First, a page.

The U.S. faces a slow moving crisis in agriculture.
Over the next 20 years, we will lose 700,000 farmers. The average age of the American farmer today is 58.
To close the coming farmer deficit -- 700,000 -- we need to make about 25,000 new farmers a year. As a nation, we have produced just 1,200 new farmers in the last two years. That is not a replacement rate.
Right now American farmers produce enough calories to sustain every man woman and child in our country. In 20 years, unless we do something bold, that will not be the case.
Farming is tough. Farming is physical. It is financially risky, with low margins and much outside of a farmers control. It is emotionally challenging. It requires the ability to make long term plans, adapt them on the fly, to do something different everyday, to respond to crises, to hold faith that the seed planted now will bear fruit in three months. Farming requires the heart of an entrepreneur, the brain of an accountant, the strength of a weightlifter (most farm jobs hold as a requirement that you can lift 50 lbs above your head, regularly.)
At the same time, the nation produces 200,000 new veterans every year. You see where I'm going with this.
These vets -- some with just four years under their belts and others with whole careers behind them -- are among the few Americans with the grit to be farmers. They know how to plan and adapt those plans. They are mission-oriented and don't quit until a job is done -- be it taking a hill or harvesting an entire field. They can work as a team or independently, and they absorb training like sponges.
I know this personally because the Arcadia Center for Sustainable Food & Agriculture is training 12 military veterans to be farmers now, on land that George Washington cultivated after he retired his military commission 200 years ago.
The 12 members of our USDA-backed program come to us from all four services. Their interests and plans for agriculture vary wildly -- a Navy intelligence officer owns land in the Bahamas and wants to make an eco-resort and grow food for his guests. An Army vet wants a subsistence farm to feed her family and sell a little bit roadside. A Marine veteran, wounded in combat, wants a vegetable farm and on-site meadery from the honey he will raise. A special forces veteran just bought six acres and is planting now. A Navy veteran is raising five pigs and planting vegetables. An Army veteran is in culinary school and wants a farm-to-table cafe where he will teach underserved children about growing and cooking healthy food.
They are united by their discipline and work ethic; their desire to create something real, lasting, and healthy for their families. And all of them want meaningful work, work that continues their lives in public service.
These people, men and women, all stepped up to serve once, and now they are offering to serve again. Some have land, some have experience. But others are called to the work, and need land, training, and support as they commence their second acts in agriculture.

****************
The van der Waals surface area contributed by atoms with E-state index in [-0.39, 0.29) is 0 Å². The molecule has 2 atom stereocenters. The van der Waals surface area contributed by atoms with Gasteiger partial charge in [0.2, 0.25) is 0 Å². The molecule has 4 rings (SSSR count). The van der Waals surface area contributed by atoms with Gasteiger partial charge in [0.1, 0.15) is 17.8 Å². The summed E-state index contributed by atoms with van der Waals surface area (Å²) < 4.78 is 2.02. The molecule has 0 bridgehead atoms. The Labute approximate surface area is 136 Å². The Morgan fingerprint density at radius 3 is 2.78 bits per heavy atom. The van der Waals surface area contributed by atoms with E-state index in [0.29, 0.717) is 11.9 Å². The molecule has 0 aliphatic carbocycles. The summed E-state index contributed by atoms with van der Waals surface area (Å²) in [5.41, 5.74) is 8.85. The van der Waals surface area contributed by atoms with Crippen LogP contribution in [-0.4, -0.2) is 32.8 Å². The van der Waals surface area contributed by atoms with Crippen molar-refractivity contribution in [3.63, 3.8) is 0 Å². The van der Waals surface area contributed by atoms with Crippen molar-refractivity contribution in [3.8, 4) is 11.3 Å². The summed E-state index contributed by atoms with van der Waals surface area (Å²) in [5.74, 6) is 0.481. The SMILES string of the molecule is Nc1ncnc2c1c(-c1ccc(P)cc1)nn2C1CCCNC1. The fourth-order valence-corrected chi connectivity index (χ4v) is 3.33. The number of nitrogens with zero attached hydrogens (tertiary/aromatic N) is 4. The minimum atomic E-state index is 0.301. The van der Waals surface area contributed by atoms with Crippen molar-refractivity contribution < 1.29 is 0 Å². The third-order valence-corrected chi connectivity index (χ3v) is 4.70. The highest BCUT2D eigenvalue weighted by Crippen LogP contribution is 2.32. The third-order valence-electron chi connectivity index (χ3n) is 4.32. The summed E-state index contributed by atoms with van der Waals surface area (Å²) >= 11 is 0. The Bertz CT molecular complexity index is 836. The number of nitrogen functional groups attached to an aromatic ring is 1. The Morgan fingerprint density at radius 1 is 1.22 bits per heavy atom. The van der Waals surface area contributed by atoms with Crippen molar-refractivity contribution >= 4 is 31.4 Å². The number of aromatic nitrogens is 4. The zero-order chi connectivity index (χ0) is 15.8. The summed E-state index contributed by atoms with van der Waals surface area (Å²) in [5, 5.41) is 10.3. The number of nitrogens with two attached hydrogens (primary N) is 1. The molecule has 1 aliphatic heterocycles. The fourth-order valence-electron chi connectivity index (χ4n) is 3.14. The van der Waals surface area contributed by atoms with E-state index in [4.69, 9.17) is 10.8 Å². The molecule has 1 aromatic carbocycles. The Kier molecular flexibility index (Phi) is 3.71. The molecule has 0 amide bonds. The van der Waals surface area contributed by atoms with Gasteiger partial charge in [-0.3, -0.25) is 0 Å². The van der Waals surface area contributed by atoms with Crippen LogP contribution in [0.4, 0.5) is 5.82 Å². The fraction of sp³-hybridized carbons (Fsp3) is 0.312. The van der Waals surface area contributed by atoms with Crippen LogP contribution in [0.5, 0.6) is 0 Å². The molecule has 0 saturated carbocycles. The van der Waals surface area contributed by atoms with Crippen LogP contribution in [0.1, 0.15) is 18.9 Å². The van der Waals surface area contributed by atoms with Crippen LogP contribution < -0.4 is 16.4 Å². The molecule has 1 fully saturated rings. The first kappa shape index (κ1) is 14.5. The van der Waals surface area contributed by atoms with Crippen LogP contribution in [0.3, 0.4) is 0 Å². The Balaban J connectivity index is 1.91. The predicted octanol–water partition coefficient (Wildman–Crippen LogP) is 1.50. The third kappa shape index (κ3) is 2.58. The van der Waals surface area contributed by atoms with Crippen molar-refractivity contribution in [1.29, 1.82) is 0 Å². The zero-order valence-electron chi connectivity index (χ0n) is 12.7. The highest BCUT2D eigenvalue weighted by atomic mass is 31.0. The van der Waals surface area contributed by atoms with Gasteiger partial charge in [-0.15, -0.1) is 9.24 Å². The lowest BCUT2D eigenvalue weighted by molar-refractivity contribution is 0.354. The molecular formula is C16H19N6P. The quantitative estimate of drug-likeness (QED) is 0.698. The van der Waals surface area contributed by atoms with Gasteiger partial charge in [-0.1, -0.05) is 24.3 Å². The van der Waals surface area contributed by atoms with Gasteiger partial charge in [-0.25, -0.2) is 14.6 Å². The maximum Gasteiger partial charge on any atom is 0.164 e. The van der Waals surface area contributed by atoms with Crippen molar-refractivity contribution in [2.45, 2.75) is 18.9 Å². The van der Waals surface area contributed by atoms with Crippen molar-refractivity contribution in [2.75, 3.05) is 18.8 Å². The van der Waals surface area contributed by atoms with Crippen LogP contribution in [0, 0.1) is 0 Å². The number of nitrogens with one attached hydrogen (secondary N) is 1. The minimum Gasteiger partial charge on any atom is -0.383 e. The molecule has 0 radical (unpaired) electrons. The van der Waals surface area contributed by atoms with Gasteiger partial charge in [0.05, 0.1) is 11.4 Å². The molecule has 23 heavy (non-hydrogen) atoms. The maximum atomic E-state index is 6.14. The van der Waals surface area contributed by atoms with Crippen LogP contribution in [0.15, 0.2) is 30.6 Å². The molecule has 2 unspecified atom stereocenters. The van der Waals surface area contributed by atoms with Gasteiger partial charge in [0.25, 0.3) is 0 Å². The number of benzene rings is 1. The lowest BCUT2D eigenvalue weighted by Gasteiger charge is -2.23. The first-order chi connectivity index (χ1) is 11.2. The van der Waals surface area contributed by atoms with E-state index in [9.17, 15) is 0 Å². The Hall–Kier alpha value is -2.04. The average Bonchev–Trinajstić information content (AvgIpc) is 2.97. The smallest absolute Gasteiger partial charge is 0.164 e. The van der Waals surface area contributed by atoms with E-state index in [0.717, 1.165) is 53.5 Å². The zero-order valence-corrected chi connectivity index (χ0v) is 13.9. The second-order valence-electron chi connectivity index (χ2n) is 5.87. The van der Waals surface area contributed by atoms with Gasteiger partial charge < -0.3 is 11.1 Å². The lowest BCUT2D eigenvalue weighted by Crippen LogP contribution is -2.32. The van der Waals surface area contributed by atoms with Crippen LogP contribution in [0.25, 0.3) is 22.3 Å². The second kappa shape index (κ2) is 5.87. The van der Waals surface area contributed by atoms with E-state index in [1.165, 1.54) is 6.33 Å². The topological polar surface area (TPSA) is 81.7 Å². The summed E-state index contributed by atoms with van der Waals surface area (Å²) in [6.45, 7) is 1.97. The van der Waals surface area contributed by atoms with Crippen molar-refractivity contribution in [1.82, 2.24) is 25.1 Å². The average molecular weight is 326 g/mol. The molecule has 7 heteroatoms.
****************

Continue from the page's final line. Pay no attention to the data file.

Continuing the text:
Arcadia offers two training tracks -- the Veteran Reserve Program and the Veteran Farm Fellowship. The Reserve is one weekend a month of intensive cultivation and farm-appropriate business training, along with visits to successful area farms to understand the full range of what is possible. The Veteran Farm Fellowship is a paid, year-long fellowship on our farm working with our professional farmers. Approved by the VA as an on-the-job training program, our Fellows can draw on GI Bill benefits for additional financial support during their paid training. Both the Fellows and the Reservists work shoulder to shoulder with pros on our farm, learning soil science, pest control, planting and irrigation in real time. Our intention is that these new farmers will experience everything -- bountiful harvests, hail and drought, flooding and crop failure -- with us the first time rather than when they are on their own acres. The military calls it left-seat, right seat training.
By far the most rewarding outcome of our program is the esprit d'corps these veterans have found with each other. They are funny and profane and gentle when they need to be with each other. They support each other. They help plant crops on each others farms. They know what it is to be a unit, and I think they missed it.
Arcadia is now seeking 15 more veterans who want to become farmers to join the Arcadia Veteran Farmer Reserve. No experience necessary -- just your grit, your discipline, and your commitment to continue your life in public service.
Pamela Hess is the Executive Director of the Arcadia Center for Sustainable Food and Agriculture. She came to Arcadia from journalism. A career national security journalist, Pam covered the wars in Iraq and Afghanistan as well as the Pentagon and CIA with the Associated Press and United Press International. After a brief foray into national politics as a communications director on Capitol Hill, Pam returned to her first love: food and sustainable farms. In 2011, she took the helm of a local food and wine magazine that celebrated sustainable food and farming in the Capitol Foodshed, and in the course of it, met and fell in love with Arcadia. She brings to Arcadia a deep commitment to its mission, a large and expanding network of farmers and food advocates, and a great reputation within the sustainable food community.